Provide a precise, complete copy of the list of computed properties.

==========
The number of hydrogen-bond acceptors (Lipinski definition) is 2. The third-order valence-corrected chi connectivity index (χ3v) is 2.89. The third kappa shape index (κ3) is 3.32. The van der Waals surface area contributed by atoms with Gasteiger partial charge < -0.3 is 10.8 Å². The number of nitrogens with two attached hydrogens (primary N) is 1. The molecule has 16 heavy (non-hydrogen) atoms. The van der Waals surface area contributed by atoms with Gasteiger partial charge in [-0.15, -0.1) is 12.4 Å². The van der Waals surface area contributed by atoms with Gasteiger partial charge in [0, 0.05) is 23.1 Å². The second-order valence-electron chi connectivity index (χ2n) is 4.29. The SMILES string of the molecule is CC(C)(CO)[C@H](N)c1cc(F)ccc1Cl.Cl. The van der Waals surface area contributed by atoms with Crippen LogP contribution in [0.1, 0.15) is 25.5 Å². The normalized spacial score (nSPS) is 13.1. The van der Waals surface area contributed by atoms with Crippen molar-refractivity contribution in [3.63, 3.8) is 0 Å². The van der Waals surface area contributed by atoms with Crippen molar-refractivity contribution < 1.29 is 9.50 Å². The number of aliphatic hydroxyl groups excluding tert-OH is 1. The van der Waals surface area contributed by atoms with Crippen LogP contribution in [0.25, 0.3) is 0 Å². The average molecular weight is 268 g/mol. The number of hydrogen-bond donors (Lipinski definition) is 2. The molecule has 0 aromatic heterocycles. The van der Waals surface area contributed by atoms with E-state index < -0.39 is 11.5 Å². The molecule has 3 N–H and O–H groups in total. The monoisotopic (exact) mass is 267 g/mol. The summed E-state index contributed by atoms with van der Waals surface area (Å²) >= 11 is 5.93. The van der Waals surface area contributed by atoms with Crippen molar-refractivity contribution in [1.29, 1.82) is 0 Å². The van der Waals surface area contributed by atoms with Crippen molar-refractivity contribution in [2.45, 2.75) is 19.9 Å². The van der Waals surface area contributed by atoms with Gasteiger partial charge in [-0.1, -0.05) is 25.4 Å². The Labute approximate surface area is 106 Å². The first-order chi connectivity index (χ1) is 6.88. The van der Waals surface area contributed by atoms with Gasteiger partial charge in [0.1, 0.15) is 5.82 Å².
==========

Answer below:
The number of hydrogen-bond acceptors (Lipinski definition) is 2. The third-order valence-corrected chi connectivity index (χ3v) is 2.89. The third kappa shape index (κ3) is 3.32. The van der Waals surface area contributed by atoms with Gasteiger partial charge < -0.3 is 10.8 Å². The number of nitrogens with two attached hydrogens (primary N) is 1. The molecule has 16 heavy (non-hydrogen) atoms. The van der Waals surface area contributed by atoms with Gasteiger partial charge in [-0.15, -0.1) is 12.4 Å². The van der Waals surface area contributed by atoms with Gasteiger partial charge in [0, 0.05) is 23.1 Å². The second-order valence-electron chi connectivity index (χ2n) is 4.29. The SMILES string of the molecule is CC(C)(CO)[C@H](N)c1cc(F)ccc1Cl.Cl. The van der Waals surface area contributed by atoms with Crippen LogP contribution in [0.1, 0.15) is 25.5 Å². The normalized spacial score (nSPS) is 13.1. The van der Waals surface area contributed by atoms with Crippen molar-refractivity contribution in [3.63, 3.8) is 0 Å². The van der Waals surface area contributed by atoms with Crippen molar-refractivity contribution < 1.29 is 9.50 Å². The number of aliphatic hydroxyl groups excluding tert-OH is 1. The van der Waals surface area contributed by atoms with Crippen LogP contribution in [0.25, 0.3) is 0 Å². The average molecular weight is 268 g/mol. The number of hydrogen-bond donors (Lipinski definition) is 2. The molecule has 0 aromatic heterocycles. The van der Waals surface area contributed by atoms with E-state index < -0.39 is 11.5 Å². The molecule has 3 N–H and O–H groups in total. The monoisotopic (exact) mass is 267 g/mol. The summed E-state index contributed by atoms with van der Waals surface area (Å²) >= 11 is 5.93. The van der Waals surface area contributed by atoms with Crippen molar-refractivity contribution in [1.29, 1.82) is 0 Å². The van der Waals surface area contributed by atoms with Crippen molar-refractivity contribution in [2.45, 2.75) is 19.9 Å². The van der Waals surface area contributed by atoms with Gasteiger partial charge in [-0.1, -0.05) is 25.4 Å². The Labute approximate surface area is 106 Å². The first-order chi connectivity index (χ1) is 6.88. The van der Waals surface area contributed by atoms with Gasteiger partial charge in [0.1, 0.15) is 5.82 Å².